Can Boris Johnson calm fears for the union?
We have heard former Prime Minister Gordon Brown make the case before that the rest of the political establishment should pay more attention to the fraying bonds between different parts of the UK.
We have also heard the ex-Labour leader suggest, on many occasions, that if Westminster's tribes don't take the notion of giving power away seriously, they might find that before too long, the people who give them their votes may make decisions they don't like very much.
There is of course a certain irony to this - that this previous PM, who sought for years to expand, and then cement, his own power base in a certain Georgian terrace in Central London - handy for the Commons - might argue repeatedly and forcefully for influence to be more evenly shared around.
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What's different this time is not just that the SNP again swept the board in Scotland and is arguing forcefully for another referendum, but there is a new prime minister who is promising to reset the lopsided UK.
There is not a chance that Boris Johnson will grant the SNP that second vote. But might this current PM come forward anytime soon with anything that might satisfy the former occupant of the job?
Senior figures in government are aware they can't just stick with a position of saying no to a referendum again and again, but not to say yes to anything else, one said.
What that "something" would be is harder to fathom though.
How the union works
As if by magic, there is already a government review in existence, written by the Conservative peer Lord Dunlop, looking at strengthening the union.
It was commissioned by Theresa May to look at how the whole union works, not just the fraught relationship between Holyrood and Westminster.
The completed review has, I'm told, made its way to No 10 already.
It's not clear yet if it has entered the prime minister's red box itself for his perusal. But sources close to the process hope that it might see the light of day in the coming weeks.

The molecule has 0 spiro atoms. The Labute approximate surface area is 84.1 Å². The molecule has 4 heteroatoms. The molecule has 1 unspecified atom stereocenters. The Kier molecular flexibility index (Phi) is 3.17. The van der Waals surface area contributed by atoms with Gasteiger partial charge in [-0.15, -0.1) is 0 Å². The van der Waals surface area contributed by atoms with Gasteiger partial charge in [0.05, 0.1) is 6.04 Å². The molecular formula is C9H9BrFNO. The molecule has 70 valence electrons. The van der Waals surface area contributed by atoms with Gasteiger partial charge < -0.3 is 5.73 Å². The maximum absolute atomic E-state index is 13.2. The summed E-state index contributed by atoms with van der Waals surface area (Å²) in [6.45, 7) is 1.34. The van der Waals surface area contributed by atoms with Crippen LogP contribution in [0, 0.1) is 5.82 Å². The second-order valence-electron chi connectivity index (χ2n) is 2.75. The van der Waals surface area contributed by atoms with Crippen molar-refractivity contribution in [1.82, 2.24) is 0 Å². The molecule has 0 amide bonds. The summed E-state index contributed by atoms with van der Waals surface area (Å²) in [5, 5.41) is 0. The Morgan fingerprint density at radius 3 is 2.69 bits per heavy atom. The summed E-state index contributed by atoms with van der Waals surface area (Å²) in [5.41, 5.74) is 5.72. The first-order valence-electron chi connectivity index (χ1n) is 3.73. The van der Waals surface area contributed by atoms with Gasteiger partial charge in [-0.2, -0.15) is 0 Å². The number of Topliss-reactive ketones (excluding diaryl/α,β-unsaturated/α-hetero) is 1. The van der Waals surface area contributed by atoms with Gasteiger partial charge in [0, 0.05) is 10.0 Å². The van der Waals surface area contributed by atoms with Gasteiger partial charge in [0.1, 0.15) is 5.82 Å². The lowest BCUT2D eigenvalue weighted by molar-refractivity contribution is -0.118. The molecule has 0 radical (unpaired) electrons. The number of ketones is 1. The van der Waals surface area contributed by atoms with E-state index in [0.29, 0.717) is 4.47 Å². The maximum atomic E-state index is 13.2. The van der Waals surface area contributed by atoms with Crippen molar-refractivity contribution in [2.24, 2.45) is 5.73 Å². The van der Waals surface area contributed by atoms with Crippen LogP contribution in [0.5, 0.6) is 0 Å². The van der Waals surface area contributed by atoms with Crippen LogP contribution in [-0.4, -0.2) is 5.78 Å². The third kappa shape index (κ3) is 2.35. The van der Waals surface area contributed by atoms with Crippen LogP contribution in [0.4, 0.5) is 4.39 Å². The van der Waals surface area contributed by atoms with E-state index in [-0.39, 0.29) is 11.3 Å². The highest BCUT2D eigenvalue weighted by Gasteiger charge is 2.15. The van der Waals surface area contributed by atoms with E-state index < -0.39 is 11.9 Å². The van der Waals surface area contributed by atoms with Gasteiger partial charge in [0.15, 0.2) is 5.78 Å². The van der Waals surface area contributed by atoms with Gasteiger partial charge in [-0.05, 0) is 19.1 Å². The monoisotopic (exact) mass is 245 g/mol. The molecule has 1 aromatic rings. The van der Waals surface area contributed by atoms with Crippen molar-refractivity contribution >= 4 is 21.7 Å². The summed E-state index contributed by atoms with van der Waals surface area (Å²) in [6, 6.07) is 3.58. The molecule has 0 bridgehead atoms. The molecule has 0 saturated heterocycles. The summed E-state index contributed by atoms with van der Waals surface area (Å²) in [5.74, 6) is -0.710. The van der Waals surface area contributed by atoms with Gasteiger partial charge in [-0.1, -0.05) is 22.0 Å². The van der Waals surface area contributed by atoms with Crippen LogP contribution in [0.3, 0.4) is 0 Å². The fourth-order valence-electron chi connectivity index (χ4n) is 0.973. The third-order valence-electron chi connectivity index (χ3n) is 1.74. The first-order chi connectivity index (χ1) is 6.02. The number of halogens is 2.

I'm told it doesn't continue a big proposal for a new government "Department for the Union" - as has been suggested before - but there could be proposals to give a senior government minister explicit clout to make the four nations work better together.
It's expected too that it will argue for more political visibility for the government in the devolved parts of the country, with secretaries of state holding more regular meetings around those parts of the UK and trying to work much more overtly alongside the devolved administrations.
It seems likely the report will recommend a change in attitude though, more than any huge overhaul of the machinery.
One source suggested there is "no point trying to go to war" with the SNP in Holyrood, but better to try to find practical ways of getting the two sides to work together more fruitfully.
Another Tory insider suggested the important thing is to make it feel as if Scotland is being taken into consideration properly by No 10, with a much more proactive attitude.
A different source joked: "It can't be about plastering the Union Jack on things and a World Cup bid - it needs to be properly strategic [with] serious political engagement on the ground."
This particular piece of work, of course, could be totally ignored, joining many other earnest bits of work done for government that now gather dust on a shelf.
Alternatively, it could provide the start of a way of doing business differently between Downing Street and the rest of the UK.
But irrespective of this particular process, whether the union works in this new political era is a question that Mr Johnson will have to try to answer.
Mr Brown is far from the only one who wants to know what the response will be.